By Dean Larson

Photos: Seller, eBay

In late 1952, a pair of recent college grads in California created a trendsetting custom sports car body in fiberglass. Inspired by European designs like the Jaguar XK120 and the BMW 328 Mille Miglia Buegelfalte Roadster, William “Doc” Boyce-Smith and Hugh Jorgensen created a thoroughly unique roadster, one of a whole new breed of American sports car. A host of fiberglass body manufacturers, kit car companies and even fiberglass production cars would thrive on the opportunities created by companies like Victress in the 1950s.

Victress produced several models during its 9 to 10 year stint in the business of composite car bodies, all of which lived on through the LaDawri company after Victress sold its molds in 1961. But perhaps the most attractive and significant design was its first — the Victress S1.

The S1 took most of its inspiration from the BMW 328 Mille Miglia Buegelfalte Roadster, and the resemblance is quite clear in the swooping front fenders and lengthily tail section. Bodies were often mounted on late ’30s Ford frames and running gear, with V8 engines coming from just about every source.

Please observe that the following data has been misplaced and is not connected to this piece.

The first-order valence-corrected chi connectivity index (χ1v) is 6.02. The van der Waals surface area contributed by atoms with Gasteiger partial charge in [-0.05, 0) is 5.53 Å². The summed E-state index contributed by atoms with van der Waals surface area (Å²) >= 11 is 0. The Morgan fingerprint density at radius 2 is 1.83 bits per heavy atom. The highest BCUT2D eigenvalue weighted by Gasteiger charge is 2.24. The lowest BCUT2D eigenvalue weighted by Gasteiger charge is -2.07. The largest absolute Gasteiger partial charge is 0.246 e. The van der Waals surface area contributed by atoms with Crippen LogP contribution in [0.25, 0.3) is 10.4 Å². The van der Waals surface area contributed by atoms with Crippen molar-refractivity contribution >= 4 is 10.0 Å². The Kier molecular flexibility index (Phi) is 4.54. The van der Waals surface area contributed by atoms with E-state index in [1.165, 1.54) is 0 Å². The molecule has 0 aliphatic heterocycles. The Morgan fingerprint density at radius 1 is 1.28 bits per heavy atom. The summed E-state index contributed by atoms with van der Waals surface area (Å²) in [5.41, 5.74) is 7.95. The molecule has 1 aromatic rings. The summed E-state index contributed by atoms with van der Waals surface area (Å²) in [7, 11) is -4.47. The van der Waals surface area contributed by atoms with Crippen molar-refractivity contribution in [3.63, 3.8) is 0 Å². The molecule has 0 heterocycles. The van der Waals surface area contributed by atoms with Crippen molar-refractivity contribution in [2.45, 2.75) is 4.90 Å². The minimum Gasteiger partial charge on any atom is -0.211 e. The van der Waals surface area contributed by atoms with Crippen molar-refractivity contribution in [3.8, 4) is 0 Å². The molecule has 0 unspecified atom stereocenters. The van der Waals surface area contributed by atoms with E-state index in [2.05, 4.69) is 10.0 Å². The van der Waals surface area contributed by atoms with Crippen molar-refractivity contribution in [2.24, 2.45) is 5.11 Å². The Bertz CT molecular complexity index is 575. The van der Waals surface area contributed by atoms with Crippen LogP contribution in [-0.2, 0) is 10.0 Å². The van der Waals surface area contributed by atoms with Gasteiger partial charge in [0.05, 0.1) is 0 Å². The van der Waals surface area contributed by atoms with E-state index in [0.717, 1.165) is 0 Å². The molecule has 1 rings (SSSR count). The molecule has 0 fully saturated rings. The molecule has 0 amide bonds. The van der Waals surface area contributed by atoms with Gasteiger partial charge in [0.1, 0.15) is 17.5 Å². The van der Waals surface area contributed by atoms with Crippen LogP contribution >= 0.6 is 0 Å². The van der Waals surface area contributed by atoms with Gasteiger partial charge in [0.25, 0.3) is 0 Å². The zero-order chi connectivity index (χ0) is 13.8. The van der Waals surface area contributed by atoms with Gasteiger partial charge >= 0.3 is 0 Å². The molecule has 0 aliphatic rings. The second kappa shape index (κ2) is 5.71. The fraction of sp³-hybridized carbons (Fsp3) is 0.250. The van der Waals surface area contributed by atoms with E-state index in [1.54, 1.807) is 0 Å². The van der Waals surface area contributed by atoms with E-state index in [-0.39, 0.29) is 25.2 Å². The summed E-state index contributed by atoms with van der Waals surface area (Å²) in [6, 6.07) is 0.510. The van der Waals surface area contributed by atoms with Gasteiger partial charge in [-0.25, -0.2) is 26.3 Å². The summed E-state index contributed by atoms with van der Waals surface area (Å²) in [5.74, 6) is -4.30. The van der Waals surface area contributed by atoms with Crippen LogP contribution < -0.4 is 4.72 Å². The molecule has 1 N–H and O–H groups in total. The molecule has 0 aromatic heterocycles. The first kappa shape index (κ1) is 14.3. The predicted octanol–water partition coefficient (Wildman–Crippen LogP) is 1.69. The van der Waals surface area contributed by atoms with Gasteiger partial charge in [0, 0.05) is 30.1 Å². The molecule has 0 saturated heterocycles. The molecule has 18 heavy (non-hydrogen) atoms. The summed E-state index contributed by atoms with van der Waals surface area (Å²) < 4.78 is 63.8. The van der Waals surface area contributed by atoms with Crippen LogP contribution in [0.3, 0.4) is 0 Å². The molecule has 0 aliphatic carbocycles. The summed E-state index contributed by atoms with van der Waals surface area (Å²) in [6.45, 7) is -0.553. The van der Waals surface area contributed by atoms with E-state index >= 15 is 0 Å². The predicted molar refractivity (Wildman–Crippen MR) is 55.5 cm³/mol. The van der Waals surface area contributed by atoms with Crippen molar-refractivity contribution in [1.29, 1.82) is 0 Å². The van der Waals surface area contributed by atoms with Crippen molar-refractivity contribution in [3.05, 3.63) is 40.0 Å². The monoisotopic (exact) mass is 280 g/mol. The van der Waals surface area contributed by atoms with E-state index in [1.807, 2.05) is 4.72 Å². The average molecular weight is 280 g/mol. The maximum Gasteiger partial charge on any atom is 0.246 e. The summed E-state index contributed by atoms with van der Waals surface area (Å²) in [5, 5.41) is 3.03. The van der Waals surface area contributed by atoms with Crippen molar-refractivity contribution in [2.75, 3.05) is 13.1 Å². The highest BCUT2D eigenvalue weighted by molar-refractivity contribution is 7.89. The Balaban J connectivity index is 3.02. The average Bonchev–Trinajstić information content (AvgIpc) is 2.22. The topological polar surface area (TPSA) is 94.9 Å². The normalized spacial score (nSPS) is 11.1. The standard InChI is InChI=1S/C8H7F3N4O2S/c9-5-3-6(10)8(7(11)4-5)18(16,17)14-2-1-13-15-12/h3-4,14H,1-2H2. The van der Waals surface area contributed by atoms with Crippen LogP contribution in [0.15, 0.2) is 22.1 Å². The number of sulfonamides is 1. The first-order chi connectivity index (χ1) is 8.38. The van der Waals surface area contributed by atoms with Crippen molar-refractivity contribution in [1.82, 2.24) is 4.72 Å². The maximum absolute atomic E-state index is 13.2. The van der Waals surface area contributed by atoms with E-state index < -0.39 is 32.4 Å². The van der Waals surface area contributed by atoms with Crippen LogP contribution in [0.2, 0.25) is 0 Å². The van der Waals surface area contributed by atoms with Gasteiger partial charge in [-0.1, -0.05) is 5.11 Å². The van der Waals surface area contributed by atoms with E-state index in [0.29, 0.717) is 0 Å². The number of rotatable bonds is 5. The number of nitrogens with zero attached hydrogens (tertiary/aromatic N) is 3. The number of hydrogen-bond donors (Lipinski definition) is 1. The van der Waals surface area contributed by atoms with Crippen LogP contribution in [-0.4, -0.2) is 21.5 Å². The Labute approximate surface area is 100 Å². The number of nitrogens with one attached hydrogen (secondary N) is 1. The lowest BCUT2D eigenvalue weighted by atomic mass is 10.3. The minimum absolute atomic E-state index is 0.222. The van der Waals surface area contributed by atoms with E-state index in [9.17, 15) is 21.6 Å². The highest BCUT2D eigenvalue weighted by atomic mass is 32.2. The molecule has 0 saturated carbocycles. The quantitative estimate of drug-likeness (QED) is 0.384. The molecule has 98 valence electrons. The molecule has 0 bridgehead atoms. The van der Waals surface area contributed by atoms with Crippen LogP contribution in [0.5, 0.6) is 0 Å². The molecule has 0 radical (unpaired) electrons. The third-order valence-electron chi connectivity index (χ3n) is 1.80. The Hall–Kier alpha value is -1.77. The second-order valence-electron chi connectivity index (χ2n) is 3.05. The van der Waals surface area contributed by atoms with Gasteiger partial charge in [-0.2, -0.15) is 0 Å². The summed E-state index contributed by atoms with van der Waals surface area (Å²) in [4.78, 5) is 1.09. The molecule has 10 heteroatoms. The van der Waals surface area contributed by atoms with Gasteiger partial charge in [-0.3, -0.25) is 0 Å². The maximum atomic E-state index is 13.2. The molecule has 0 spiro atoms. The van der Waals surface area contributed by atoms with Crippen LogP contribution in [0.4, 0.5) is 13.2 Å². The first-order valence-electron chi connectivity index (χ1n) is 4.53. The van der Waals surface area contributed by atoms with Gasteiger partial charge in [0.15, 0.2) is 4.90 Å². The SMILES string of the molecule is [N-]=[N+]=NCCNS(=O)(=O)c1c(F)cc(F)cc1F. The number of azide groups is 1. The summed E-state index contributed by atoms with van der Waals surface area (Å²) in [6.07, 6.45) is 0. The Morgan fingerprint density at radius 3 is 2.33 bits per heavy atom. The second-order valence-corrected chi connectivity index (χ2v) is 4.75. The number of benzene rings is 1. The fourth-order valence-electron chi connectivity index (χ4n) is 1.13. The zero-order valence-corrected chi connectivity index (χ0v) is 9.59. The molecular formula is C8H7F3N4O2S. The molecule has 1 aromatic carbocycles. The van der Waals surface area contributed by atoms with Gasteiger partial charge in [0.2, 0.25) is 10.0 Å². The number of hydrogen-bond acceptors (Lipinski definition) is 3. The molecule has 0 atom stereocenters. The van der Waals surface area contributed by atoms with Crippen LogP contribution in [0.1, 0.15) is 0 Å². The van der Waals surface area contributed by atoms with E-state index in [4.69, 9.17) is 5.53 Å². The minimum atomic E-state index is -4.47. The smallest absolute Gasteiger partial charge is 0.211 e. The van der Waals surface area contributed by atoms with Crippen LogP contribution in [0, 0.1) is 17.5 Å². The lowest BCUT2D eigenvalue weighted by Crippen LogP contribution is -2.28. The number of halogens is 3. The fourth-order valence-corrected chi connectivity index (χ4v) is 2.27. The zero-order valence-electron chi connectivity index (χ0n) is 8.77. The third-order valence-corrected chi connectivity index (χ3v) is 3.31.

While the S1 roadster hasn’t been available since 1965, this Victress body on eBay presents a unique opportunity to bag an unspoiled Victress roadster.

The current owner of the S1 body purchased it in the late 1970s, and insists that the body has never been painted or mounted on a frame. The glass looks to be in great condition without any obvious blemishes, which is impressive considering its 60-plus year hibernation. The seller states that he never received a hood for the car, but he believes a reproduction part is available.

The options are literally endless with this classic body, but if I were its next owner, here’s what I’d do. I’d source a late ’30s Ford chassis and running gear to get the period-correct feel and handling. I don’t think I could resist the urge to install an early Chrysler FirePower Hemi, probably a 354, and find a manual transmission as well. Get it rolling on a set of Ford Wide-Five wheels with vintage rubber (think of the Mameco-Ardun Glasspar), and I think you’d have a drivable classic, at home at a local car show or the Amelia Island Concours d’Elegance.

The seller has placed a minimum bid of $10,000 on the auction here on eBay.